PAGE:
“His soul swooned as he heard the snow falling through the universe and falling, like the descent of their end, upon all the living and the dead”.

There is a lot of ‘why me?’ that goes on quite soon after diagnosis. “Why me, what did I do to deserve this?”

I asked this of my oncologist once, and the response was simply put, “well from the overall health of you, you didn’t do anything. Sometimes this happens”.

A case of luck then. Except when you look at the overall statistics of the big ‘C’, it’s more like a case of 1 in 2. The words, straight from Cancer Research themselves, “1 in 2 people born after 1960 in the UK will be diagnosed with some form of cancer during their lifetime”. I mean, that’s some frightening shit right there, and I already have ‘it’.

Looking further into statistics around my cancer, the poo cancer (sorry, cancer of the colon) there has been a 48% rise in the incidence in the young, since 2004! It’s crazy. The chances are going up, not down, and yet there still aren’t effective campaigns in the media really, I mean that cover ALL cancers that serve to educate the young. Sure there are very good campaigns to spot particular types of cancer, often led my charities that do marvellous work. But when you’re ill, how do you know what flavour of ill you are? The approach has to be broad education surely.

The key to successful management is early presentation. As in my case, many are delayed or shooed away a number of times from medical practices with another explanation for that repeating symptom, because you’re too young for cancer, it’s improbable. Except that while it’s improbable, it’s also possible.

Bowel cancer, ovarian cancer, breast cancer, lung cancer associations and charities all have their own education programmes about what to look for in terms of early signs. They’re all excellent, but I’ve struggled to find some sort of universal grid that people, especially the young (as they’re the ones most at risk of presenting at later stages) can use to review classic symptomatic information. Sure, it’s up to your GPs to diagnose you correctly, but in those 10 minute appointments (of which you’re one of many in a day) can you really truthfully leave access to (at the very least) the knowledge of possible symptoms, up to your clinician? I’m not trying to say your GP is bad. Far from it. What I am trying to say and not so eloquently, is that crushing cuts to NHS services has made it very hard for your GP to get to the essence of things in a squeezed and pressurised first-line appointment.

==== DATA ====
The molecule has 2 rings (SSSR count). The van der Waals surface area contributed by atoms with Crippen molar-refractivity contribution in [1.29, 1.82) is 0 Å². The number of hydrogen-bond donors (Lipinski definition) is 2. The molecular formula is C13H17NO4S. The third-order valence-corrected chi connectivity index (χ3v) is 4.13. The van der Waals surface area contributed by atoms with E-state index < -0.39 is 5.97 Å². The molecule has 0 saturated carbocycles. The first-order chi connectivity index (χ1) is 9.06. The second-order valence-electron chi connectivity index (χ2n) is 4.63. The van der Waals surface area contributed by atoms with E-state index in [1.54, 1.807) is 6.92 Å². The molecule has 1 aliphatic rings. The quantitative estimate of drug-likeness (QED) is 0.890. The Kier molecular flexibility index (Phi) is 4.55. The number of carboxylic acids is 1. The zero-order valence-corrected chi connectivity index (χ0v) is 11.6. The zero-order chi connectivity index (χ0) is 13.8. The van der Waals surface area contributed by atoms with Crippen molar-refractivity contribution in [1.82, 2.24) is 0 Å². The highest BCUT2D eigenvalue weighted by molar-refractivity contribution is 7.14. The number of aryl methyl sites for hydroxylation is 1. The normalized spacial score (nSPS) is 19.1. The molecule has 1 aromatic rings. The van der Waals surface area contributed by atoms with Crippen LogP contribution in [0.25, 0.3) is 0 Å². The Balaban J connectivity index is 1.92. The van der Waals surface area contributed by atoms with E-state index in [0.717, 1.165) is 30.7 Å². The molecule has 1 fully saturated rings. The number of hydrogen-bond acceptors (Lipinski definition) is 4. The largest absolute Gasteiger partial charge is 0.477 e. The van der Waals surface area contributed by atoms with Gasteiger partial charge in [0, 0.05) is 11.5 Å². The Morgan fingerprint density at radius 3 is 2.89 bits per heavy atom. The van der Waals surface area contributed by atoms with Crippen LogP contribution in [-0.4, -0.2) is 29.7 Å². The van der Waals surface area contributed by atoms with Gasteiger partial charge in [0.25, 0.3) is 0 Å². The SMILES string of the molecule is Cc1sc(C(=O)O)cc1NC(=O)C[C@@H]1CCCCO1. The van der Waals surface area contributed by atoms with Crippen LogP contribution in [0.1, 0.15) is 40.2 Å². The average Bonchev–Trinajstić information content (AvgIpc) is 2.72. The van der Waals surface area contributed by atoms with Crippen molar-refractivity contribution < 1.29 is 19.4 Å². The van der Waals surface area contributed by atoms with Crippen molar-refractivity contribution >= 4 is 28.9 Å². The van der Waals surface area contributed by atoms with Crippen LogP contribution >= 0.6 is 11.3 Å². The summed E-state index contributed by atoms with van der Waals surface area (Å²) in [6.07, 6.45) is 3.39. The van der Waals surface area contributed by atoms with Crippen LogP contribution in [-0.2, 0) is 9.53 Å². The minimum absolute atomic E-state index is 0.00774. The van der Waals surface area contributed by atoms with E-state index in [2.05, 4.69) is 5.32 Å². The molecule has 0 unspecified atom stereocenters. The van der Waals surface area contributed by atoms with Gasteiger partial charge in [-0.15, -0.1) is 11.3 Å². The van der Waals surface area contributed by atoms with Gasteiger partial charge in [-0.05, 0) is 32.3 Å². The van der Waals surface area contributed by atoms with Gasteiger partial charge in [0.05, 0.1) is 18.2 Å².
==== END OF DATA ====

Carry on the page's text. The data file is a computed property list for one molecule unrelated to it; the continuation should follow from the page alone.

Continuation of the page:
The best overarching information I have found across a number of cancers is here: http://www.cancerresearchuk.org/about-cancer/cancer-symptoms

..I beg, implore you, plead on my knees with you that, a) you read some of this to educate yourselves anyway and b) that if you ever find any persistent change in any bodily part/function whatsoever, you see your GP immediately, and read these again before you go to see them. Fuck it, read any relevant part twice and read it good.

Yes…you there with your hand up at the back…. I realise I’m being a bit full-on and scary-Mary about this, but I care about this and I want you all to be living the best healthy lives possible, so I’m prepared to sound like a lecturing matron for a moment or two. Occurrence in the young in some cancers is sadly shifting upwards and I don’t want you to be in my shoes right now (even though I wear shit-hot classy brogues). Because cancer is indiscriminate. People can just be unlucky, “sometimes this happens”, and like the snow at the end of ‘Dubliners’….surprises have the potential to fall on us all wherever we may stand. I just want you to dodge them.

[You are excused from today’s lecture. You may now go and eat a biscuit].

 

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